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Earlier this year I posted an answer to a question, saying that it's broken in a way that OP don't think, explaining it a bit, and then wrote a comment saying it's off-topic, and voted to close. Others voted to close too, and the question was closed. But the way that I handled that question irked me afterwards, in a way that I still vividly remember. I dismissed this, as it was just a one off thing.

Today another high ranking member done roughly the same. (They didn't comment or say what the answer was until I asked what the answer was, however.)

When I done this before, I decided to not do it again, as it blocks the question from being fixed and re-opened. The first question probably needed a substantial re-write, but the second however just needs to add if not nums: return False. And that answer prevents the asker from just adding one or two lines to fix the question and make it on-topic, and OP now needs to ask a new question. (As fixing the question will invalidate the 'answer')


Should we allow such 'answers'?

If we do:
Should they follow a certain format? I.e need a comment, description or anything else.

If we do not:
How do should we handle such 'answers'?

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The first consideration is, is the code broken in a way that makes it off-topic? It's only off-topic if the question asks for help to fix a bug (or if it looks like the author is unfairly feigning ignorance by not even bothering to test for obvious bugs). Corner case failures do not make the question off-topic, and should be addressed in answers.

It does not make sense for the same person vote to close a question and to post a review.

  • If you feel that the code is blatantly broken, vote to close it. You are encouraged, but not required, to leave an explanatory comment. Please do not post a review.

    If the explanatory comment is too long, post it as a Community Wiki answer instead. You won't earn any reputation from it. The content does not need to meet our usual requirement for insight. We can just treat such posts as comments, and dispose of them when the question is eventually revised.

  • If you believe that the author is genuinely unaware that the code is broken, then just answer it normally.

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    \$\begingroup\$ Huh, a CW/disposable answer could actually be the best solution here. \$\endgroup\$ – Mathieu Guindon Aug 15 '16 at 17:44
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Hypothetical situation:

  1. OP asks a question involving broken code.
  2. Question starts collecting comments asking to clarify or explaining what's wrong with the question; down and close votes rain, too.
  3. Someone posts an answer that fixes OP's bug.

And then the question collects its 5th close vote, and sits there collecting dust in a broken state, and OP can't salvage their post without invalidating the answer.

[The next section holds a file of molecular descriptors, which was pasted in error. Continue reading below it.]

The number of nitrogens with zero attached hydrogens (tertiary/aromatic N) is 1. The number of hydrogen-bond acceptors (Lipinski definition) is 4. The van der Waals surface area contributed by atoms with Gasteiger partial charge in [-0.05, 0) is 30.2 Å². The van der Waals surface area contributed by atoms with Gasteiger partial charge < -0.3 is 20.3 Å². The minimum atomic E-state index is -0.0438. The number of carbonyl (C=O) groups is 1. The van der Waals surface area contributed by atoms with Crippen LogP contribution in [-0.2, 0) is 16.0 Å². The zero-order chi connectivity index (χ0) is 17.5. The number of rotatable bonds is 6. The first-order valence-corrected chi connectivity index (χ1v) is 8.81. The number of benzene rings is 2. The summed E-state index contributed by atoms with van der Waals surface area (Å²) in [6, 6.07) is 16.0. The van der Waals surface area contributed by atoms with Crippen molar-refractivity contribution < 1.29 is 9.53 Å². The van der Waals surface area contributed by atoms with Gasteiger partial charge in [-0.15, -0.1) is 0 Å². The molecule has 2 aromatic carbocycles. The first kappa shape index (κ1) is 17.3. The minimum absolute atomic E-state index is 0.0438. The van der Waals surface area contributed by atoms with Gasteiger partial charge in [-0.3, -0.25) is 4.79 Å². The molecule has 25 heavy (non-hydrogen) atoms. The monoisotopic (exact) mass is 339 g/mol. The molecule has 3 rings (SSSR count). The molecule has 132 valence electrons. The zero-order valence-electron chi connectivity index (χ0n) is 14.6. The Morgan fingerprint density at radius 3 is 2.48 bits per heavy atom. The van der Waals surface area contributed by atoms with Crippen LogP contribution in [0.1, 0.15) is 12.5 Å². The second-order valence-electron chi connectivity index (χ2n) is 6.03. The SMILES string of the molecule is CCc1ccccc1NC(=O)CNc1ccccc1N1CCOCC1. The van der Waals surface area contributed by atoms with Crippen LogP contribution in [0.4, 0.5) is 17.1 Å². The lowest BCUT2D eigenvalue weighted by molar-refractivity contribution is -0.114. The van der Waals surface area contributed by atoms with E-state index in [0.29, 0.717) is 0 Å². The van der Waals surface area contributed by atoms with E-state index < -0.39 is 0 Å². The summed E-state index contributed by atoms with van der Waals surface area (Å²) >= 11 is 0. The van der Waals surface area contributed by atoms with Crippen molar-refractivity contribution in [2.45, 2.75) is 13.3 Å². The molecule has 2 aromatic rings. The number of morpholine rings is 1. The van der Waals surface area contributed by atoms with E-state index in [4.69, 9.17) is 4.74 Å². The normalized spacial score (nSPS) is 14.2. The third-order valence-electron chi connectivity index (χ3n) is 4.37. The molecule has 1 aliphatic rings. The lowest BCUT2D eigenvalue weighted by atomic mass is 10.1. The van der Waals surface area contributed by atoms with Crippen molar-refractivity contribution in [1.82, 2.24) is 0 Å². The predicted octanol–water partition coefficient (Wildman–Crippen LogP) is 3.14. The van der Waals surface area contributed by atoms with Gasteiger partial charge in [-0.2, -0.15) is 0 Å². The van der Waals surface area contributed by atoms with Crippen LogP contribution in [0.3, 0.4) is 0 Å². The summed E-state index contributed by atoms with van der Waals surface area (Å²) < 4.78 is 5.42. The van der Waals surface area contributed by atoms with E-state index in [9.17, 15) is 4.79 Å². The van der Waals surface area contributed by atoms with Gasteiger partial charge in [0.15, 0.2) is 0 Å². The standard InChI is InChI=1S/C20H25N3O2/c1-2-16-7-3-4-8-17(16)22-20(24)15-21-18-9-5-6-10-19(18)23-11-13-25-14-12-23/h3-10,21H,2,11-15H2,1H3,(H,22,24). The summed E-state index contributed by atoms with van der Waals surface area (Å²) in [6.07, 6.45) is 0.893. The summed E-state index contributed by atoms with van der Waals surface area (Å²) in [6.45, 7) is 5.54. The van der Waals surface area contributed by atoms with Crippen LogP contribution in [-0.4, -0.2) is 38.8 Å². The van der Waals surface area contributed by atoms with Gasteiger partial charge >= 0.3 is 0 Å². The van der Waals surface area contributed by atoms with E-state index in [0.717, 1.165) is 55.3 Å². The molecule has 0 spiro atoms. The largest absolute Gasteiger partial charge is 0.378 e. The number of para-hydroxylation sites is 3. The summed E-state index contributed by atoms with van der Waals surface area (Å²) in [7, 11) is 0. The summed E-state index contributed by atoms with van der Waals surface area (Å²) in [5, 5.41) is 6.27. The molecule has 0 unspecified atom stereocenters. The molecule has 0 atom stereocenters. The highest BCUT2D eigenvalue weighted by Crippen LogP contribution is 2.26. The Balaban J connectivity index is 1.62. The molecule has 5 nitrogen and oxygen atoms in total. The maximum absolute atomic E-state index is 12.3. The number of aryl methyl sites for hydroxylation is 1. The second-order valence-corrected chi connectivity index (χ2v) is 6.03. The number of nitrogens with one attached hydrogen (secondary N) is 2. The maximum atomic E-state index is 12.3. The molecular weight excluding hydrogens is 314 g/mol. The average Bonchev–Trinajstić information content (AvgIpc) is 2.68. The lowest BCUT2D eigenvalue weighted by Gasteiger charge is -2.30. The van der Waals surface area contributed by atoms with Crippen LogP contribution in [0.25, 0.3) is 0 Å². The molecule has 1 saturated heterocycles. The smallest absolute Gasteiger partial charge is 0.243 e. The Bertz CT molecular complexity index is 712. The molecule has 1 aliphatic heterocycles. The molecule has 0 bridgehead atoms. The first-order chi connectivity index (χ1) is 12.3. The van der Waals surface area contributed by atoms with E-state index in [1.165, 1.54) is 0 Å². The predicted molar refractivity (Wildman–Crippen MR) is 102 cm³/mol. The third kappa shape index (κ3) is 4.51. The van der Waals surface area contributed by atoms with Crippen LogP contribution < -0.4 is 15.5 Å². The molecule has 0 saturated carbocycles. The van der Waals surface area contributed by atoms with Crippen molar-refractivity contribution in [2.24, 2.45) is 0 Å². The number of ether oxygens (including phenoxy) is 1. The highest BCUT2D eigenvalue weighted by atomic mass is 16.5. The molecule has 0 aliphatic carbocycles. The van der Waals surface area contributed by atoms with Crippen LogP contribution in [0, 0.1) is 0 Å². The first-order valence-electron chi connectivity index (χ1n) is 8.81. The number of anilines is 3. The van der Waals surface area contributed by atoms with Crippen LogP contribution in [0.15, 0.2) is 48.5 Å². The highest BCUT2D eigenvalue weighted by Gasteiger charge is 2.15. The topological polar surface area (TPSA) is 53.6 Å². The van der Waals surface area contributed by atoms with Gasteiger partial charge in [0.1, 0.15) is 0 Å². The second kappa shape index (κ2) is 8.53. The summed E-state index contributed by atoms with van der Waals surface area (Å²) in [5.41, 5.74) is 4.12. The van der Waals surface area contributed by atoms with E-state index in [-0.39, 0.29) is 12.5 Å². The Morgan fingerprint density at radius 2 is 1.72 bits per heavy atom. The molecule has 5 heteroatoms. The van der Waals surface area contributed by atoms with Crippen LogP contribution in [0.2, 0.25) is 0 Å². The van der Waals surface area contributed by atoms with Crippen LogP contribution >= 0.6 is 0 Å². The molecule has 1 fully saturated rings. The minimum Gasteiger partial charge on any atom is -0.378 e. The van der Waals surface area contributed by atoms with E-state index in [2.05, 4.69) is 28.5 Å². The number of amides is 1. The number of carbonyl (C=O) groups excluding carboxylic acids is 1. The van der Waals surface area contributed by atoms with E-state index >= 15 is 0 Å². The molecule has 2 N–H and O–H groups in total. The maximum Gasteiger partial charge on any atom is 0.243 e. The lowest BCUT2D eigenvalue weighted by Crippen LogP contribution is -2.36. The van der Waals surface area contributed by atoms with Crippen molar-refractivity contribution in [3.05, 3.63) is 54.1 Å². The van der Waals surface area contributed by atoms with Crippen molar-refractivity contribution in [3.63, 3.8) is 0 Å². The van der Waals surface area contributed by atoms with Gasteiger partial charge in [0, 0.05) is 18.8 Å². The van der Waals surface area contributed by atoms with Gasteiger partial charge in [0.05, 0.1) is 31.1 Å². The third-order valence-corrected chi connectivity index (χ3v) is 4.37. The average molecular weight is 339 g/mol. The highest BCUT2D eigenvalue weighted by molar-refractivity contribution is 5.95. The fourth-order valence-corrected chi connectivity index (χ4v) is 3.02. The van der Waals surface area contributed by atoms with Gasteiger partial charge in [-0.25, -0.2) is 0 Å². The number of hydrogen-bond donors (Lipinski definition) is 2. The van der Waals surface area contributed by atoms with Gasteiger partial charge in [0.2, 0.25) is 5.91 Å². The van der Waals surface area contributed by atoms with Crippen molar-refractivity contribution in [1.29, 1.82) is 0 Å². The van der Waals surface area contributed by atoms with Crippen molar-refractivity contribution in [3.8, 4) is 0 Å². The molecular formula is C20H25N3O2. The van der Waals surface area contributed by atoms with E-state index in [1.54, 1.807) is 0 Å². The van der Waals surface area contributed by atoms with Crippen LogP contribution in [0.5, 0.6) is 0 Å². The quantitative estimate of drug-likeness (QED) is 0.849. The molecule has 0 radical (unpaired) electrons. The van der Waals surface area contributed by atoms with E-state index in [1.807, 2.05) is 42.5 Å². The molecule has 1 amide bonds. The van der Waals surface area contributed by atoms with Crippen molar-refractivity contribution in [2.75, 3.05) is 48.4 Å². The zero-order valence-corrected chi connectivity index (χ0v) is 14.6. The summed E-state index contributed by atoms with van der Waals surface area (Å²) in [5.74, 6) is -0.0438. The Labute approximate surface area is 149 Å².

Regulars and high-rank users don't face this problem, but first-timers and the hypothetical OP here in the above situation do:

Every closed, deleted, downvoted question you ask takes you closer to an automatic question ban.

And the only way to recover from bad standing, is to edit and improve your existing posts.

If some high-ranking user got in and answered every single one of your off-topic questions, you're stuck.

So no, we don't want these answers. Ideally, they should be removed.

If OP wants a peer review and edits their question with the working code, IMO it's the hasty FGITW non-review answer that should be removed; OP is entitled to have a chance to fix their post and their standing, without having to create a new question (heck, what if they're Q-banned by then?) - it's a matter of fairness.

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Here's a quick history of what happened on this question. The OP wrote:

but for some reasons I don't know, although my heap sort program works well, I still got the runtime rejection from Leetcode.

To interpret this, you need to know that code challenge sites like Leetcode typically categorize submissions as follows:

  • "passed" — program gave the right output to all test cases.
  • "wrong output" — program gave wrong output to a test case.
  • "time limit exceeded" — program took too long to complete a test case.
  • "runtime error" — program crashed or raised an exception on a test case.

So the OP's phrasing indicates that the code was categorized as "runtime error" by Leetcode. Hence the OP knows that there is a bug is the program, but can't find it. This is off topic for Code Review ("Questions seeking help about debugging code are off-topic"), so I voted to close.

Nonetheless, I thought the bug might be easy to spot, so I ran some test cases and quickly found it. Leetcode doesn't give you the traceback or any other information from a runtime error (to avoid revealing its test cases), so I could help the OP by giving them the traceback from the exception. I didn't want to paste the traceback into a comment as it loses formatting, so I posted it as an answer and referred to the answer from the comment.

Sorry for any trouble caused — my only goal in posting the answer was to provide helpful information to OP. 200_success's suggestion to make the answer community wiki looks good to me.

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